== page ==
Spotlight: History meets technology at Harat Al Aqr

The renovation of the old buildings of Harat Alaqr is bringing back life to the old quarters, while electric cars have been introduced to take visitors on a journey to the past. Harat Al Aqr has become a major tourism attraction, as the initiative is a boost to domestic tourism due to travel restrictions in the wake of Covid-19 pandemic.
Twenty years ago Younis Ali Alanqood dreamt of a project that materialised in last two years. His dream project was guided trips for tourists on electric cars. Two years ago it became a reality, but Covid-19 came as an obstacle for the project.
Younis, however, smiles confidently and says, “I used this crisis as an opportunity and continued with the project. It turned into a blessing in disguise, as people were looking for some recreational opportunities as they were not travelling abroad. Many domestic tourists are coming towards Nizwa and we are happy to receive them.”
Nizwa is just one-and-a-half hours away from Muscat. If anyone has been to the Nizwa Fort and Souq and thinks he has seen it all, is mistaken, as Harat Al Aqr has emerged as an attraction where Younis has four electric cars to take people on a trip to the past. All his cars are busy taking tourists on tour.
In the electric cars, the visitors to Nizwa are taken through a time capsule as they are taken through the ancient lanes and are introduced to important landmarks of history. The journey through Harat Al Aqr started by looking at the Quran School, prominent houses, the library and most importantly the second mosque built in Oman. At certain parts of the journey, Younis stops the vehicle and tells the visitors to walk up to the building while explaining the importance of the structure.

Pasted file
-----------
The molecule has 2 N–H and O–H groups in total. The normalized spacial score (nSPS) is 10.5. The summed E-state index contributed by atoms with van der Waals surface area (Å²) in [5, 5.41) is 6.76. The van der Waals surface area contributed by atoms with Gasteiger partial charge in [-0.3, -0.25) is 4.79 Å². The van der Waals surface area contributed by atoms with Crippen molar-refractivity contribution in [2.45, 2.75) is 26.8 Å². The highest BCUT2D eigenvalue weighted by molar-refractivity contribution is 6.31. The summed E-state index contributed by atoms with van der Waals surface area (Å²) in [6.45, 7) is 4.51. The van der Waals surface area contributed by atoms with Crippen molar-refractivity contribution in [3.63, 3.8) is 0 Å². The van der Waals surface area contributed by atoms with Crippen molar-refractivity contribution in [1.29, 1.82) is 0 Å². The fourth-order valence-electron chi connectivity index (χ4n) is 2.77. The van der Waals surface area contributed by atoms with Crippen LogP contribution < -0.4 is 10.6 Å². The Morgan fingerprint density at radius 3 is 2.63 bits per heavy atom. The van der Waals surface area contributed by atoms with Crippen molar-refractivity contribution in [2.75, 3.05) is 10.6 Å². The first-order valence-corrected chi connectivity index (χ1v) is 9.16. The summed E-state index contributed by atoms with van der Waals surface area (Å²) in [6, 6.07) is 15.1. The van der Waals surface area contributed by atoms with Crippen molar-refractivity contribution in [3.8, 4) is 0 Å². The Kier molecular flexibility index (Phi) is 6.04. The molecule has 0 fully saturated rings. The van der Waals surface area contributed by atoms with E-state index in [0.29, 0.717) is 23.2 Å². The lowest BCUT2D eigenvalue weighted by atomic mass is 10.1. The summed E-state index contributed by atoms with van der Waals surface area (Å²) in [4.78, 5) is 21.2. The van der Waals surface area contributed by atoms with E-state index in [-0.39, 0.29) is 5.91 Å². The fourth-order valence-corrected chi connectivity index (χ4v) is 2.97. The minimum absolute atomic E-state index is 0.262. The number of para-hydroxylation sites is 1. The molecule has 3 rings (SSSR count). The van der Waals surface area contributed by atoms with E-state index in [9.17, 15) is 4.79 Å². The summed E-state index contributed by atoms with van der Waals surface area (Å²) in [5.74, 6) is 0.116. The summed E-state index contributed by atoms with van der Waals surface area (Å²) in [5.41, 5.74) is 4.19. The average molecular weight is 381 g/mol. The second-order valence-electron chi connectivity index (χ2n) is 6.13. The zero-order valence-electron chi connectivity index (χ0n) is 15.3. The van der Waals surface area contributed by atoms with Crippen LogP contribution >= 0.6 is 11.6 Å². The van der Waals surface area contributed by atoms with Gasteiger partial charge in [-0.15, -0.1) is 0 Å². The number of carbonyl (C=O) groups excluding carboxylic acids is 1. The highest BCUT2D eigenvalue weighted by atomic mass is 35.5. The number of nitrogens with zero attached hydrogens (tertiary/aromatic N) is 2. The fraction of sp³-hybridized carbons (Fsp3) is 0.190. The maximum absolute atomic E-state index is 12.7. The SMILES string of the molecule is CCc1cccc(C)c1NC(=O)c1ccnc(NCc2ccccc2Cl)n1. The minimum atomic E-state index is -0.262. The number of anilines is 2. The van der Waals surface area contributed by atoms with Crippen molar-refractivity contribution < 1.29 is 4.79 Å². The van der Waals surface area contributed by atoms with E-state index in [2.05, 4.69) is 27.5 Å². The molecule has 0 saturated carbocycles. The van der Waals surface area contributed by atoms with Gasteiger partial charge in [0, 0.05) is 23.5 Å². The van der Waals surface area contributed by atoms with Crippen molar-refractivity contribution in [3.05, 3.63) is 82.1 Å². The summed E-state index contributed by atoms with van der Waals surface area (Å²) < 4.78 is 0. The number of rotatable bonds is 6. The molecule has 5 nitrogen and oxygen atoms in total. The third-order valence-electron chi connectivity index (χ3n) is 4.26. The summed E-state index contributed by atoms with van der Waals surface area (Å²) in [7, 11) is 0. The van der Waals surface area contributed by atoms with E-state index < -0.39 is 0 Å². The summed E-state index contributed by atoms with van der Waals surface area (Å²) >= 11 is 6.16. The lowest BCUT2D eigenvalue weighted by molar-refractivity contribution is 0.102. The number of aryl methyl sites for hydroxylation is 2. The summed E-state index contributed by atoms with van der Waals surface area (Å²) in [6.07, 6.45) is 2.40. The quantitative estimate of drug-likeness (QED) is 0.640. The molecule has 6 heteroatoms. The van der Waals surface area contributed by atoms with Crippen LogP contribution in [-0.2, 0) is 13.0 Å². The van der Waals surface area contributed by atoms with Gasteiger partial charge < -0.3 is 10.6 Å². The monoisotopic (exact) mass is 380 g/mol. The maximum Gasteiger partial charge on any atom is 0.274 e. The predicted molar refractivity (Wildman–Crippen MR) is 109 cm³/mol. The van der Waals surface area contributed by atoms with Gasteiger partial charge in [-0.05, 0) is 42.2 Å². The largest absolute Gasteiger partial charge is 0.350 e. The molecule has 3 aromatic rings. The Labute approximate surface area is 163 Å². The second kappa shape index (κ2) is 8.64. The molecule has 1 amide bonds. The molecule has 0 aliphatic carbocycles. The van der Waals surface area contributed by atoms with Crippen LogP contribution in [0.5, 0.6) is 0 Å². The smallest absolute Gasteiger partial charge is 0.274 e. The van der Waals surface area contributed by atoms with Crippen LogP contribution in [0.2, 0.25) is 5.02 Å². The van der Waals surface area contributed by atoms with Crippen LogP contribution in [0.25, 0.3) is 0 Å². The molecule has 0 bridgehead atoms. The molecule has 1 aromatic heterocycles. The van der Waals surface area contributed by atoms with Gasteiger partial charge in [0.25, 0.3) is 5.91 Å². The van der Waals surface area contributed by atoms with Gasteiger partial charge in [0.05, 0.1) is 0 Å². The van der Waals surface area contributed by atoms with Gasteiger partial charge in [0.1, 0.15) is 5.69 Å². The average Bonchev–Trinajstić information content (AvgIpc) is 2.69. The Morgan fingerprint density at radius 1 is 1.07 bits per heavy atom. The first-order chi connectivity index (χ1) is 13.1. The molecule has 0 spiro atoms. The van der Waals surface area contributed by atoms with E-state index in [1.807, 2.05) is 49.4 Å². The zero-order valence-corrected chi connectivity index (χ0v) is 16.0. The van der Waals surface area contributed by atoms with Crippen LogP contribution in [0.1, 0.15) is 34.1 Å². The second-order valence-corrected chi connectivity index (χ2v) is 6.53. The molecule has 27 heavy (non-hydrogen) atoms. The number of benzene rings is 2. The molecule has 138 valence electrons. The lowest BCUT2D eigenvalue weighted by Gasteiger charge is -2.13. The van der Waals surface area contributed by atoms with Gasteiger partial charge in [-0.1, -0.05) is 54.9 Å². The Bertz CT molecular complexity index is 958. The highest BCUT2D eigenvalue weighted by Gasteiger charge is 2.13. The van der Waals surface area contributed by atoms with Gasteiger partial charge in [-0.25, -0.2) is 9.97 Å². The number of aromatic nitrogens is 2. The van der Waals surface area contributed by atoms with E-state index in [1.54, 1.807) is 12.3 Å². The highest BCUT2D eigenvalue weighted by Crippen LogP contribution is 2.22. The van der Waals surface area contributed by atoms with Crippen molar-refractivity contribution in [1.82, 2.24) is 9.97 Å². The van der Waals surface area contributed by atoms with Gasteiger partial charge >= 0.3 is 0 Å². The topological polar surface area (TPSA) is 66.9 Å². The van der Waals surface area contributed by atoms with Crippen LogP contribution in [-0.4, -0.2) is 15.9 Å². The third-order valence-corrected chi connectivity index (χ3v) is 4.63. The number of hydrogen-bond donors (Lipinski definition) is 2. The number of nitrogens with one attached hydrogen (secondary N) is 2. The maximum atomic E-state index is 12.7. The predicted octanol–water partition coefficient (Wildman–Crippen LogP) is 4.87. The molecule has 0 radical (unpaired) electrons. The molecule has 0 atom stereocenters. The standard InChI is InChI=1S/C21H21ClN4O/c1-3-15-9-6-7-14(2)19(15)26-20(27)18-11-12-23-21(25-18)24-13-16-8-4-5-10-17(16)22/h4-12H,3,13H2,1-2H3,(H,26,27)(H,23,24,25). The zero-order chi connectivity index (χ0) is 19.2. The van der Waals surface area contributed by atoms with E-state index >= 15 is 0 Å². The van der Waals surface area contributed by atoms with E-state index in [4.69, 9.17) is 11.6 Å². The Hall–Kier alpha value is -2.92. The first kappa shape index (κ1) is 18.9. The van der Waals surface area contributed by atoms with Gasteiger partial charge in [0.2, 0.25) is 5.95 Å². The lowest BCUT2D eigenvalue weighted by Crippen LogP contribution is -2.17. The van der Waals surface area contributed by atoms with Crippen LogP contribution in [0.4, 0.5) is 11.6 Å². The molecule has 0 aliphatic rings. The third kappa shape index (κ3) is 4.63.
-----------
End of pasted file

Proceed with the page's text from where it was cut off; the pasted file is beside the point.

Among the important structures is the Shiwathnah Masjid, the second masjid is built in Oman after the Midhmar Masjid in Samayil.
Younis explained, “Shiwathnah Masjid is built in Al Aqr on the suburb of Nizwa during the era of Prophet Mohammed (peace be upon him) in the seventh year of Al Hijri Calendar.”
According to the information posted at the mosque, “The majlis name is taken from the tribe that was living close to its location called ‘Shathani’. Some books have also referred to this historical masjid as ‘Establishment of Issa bin Abdullah bin Shathan’. The masjid is also called ‘Le Shiwathnah’ and it is at the heart of the suburb.
Many scholars have been associated with it such as Shaikh Abu Abdullah Othman bin Abdullah al Azri, who lived near the house. Al Faqih Al Shaikh Ahmed bin Ibrahim al Aqri, Al Faqih Al Shaikh Abu Ali Al Hassan bin Said and Scholar Ibn Abdulbaqi. Scholars had also conducted classes at this Masjid. The historical mosque was renovated by the then Ministry of Heritage and Culture in 2003.
Today the mosque is also part of the heritage wealth as it is 1,400 years old. Younis is also quick to show you the stories of the built structure and where the wood for the doors came from, “you see this wooden door,” pointing at the door, which also has an Arabic inscription on it. He added. “This wood is called ‘saj’ and was brought from India.” More and more people are investing in the old homes and as per the ministry’s regulations to rehabilitate and convert them into inns and cafes. The lockdown seems not to have affected their spirit of entrepreneurship. And no matter whether it is a weekday or weekend, the electric cars are busy taking the tourists around. The journey concludes with a drive through the traditional market giving the vendors also the opportunity to showcase their products from fruits and vegetables to Omani sweets and pottery and not to forget the fish and cattle markets.